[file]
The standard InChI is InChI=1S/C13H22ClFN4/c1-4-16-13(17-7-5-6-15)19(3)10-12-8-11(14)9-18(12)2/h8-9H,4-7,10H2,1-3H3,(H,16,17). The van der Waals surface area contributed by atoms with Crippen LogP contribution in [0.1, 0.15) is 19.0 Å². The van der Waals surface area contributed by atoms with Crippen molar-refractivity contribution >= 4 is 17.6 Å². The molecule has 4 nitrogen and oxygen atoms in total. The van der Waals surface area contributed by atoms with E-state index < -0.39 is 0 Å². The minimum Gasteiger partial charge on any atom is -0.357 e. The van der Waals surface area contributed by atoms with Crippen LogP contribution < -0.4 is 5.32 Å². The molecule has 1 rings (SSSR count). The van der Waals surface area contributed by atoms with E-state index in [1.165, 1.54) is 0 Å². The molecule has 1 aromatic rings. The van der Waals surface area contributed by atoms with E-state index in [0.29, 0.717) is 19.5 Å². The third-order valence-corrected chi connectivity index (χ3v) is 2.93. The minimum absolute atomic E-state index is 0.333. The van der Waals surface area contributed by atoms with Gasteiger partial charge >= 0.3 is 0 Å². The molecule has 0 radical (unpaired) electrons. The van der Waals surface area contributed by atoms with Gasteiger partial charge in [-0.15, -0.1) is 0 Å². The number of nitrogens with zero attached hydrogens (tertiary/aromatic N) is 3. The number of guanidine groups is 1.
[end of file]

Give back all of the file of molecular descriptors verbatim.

The standard InChI is InChI=1S/C13H22ClFN4/c1-4-16-13(17-7-5-6-15)19(3)10-12-8-11(14)9-18(12)2/h8-9H,4-7,10H2,1-3H3,(H,16,17). The van der Waals surface area contributed by atoms with Crippen LogP contribution in [0.1, 0.15) is 19.0 Å². The van der Waals surface area contributed by atoms with Crippen molar-refractivity contribution >= 4 is 17.6 Å². The molecule has 4 nitrogen and oxygen atoms in total. The van der Waals surface area contributed by atoms with E-state index < -0.39 is 0 Å². The minimum Gasteiger partial charge on any atom is -0.357 e. The van der Waals surface area contributed by atoms with Crippen LogP contribution < -0.4 is 5.32 Å². The molecule has 1 rings (SSSR count). The van der Waals surface area contributed by atoms with E-state index in [1.165, 1.54) is 0 Å². The molecule has 1 aromatic rings. The van der Waals surface area contributed by atoms with E-state index in [0.29, 0.717) is 19.5 Å². The third-order valence-corrected chi connectivity index (χ3v) is 2.93. The minimum absolute atomic E-state index is 0.333. The van der Waals surface area contributed by atoms with Gasteiger partial charge >= 0.3 is 0 Å². The molecule has 0 radical (unpaired) electrons. The van der Waals surface area contributed by atoms with Gasteiger partial charge in [-0.15, -0.1) is 0 Å². The number of nitrogens with zero attached hydrogens (tertiary/aromatic N) is 3. The number of guanidine groups is 1.